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Section 3.10.  Utility Subroutines

 
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3.10. Utility Subroutines

Prefix "for internal use only" subroutines with an underscore.

A utility subroutine exists only to simplify the implementation of a module or class. It is never supposed to be exported from its module, nor ever to be used in client code.

Always use an underscore as the first "letter" of any utility subroutine's name. A leading underscore is ugly and unusual and reserved (by ancient C/Unix convention) for non-public components of a system. The presence of a leading underscore in a subroutine call makes it immediately obvious when part of the implementation has been mistaken for part of the interface.

For example, if you had a function fib( ) for computing Fibonacci numbers[*] (like the one shown in Example 3-1), then it would be an error to call:

[*] Much like the weather, everybody talks about Fibonacci numbers, but nobody ever seems to do anything with them. That's a pity, because the Fibonacci sequence does have important real-world uses: reallocating increasing amounts of memory for data structures whose ultimate size is unknown; estimating reasonable timeouts under uncertain connectivity; scaling retry intervals to resolve lock contentions; or anywhere else that you need to keep retrying some operation, but want it to be bigger, longer, or slower each time.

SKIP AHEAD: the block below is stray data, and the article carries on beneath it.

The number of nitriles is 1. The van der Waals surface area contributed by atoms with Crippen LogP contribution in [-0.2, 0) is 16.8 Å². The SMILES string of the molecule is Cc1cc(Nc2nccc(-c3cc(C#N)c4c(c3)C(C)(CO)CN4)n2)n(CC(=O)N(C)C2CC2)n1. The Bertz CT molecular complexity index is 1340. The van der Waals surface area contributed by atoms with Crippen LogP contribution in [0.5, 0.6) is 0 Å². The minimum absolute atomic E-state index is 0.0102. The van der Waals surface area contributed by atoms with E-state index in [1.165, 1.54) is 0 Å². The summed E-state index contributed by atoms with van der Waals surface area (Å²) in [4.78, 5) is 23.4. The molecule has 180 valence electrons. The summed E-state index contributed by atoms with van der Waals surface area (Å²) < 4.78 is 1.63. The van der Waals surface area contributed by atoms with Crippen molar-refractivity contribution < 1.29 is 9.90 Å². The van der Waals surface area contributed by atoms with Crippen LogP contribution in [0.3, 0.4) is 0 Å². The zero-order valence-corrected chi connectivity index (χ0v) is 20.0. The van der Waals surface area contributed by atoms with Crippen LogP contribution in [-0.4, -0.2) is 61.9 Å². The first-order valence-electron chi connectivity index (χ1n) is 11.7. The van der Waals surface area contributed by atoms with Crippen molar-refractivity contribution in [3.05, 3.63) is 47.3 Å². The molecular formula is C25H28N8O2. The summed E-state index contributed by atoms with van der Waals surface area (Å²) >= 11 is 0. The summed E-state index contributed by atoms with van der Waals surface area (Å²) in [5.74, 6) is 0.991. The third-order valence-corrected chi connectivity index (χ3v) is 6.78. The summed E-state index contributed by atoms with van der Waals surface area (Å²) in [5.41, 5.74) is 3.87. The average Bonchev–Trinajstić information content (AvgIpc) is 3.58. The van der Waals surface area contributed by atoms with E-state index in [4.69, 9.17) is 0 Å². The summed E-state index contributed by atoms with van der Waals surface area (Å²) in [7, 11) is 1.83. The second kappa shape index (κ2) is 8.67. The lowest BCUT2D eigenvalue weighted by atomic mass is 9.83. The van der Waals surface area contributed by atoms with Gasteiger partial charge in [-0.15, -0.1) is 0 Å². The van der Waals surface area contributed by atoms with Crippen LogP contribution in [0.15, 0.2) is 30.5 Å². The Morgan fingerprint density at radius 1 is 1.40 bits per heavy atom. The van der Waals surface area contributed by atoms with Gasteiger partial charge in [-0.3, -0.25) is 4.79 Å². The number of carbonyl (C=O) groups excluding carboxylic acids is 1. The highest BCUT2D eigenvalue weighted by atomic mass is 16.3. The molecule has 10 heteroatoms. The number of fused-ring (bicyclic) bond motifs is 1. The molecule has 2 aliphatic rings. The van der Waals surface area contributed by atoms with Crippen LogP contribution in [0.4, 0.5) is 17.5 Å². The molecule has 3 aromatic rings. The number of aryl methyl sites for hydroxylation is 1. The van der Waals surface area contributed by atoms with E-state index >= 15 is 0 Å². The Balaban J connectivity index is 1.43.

print "Fibonacci($n) = ", _find_fib($n), "\n";

because _find_fib( ) doesn't return a useful value. You almost certainly wanted:


    print "Fibonacci($n) = ", fib($n), "\n";

By naming _find_fib( )with an initial underscore, the call to it stands out far more clearly, and the misuse is brought immediately to the attention of anyone familiar with the convention.

Example 3-1. Iterative on-demand Fibonacci computations

# Cache of previous results, minimally initialized...
my @fib_for = (1,1);
# Extend cache when needed...
sub _find_fib { my ($n) = @_;
# Walk up cache from last known value, applying Fn = Fn-1 + Fn-2...
for my $i (@fib_for..$n) { $fib_for[$i] = $fib_for[$i-1] + $fib_for[$i-2]; } return; }
# Return Fibonacci number N
sub fib { my ($n) = @_;
# Verify argument in computable range...
croak "Can't compute fib($n)" if $n < 0;
# Extend cache if necessary...
if ( !defined $fib_for[$n] ) { _find_fib($n); }
# Look up value in cache...
return $fib_for[$n]; }

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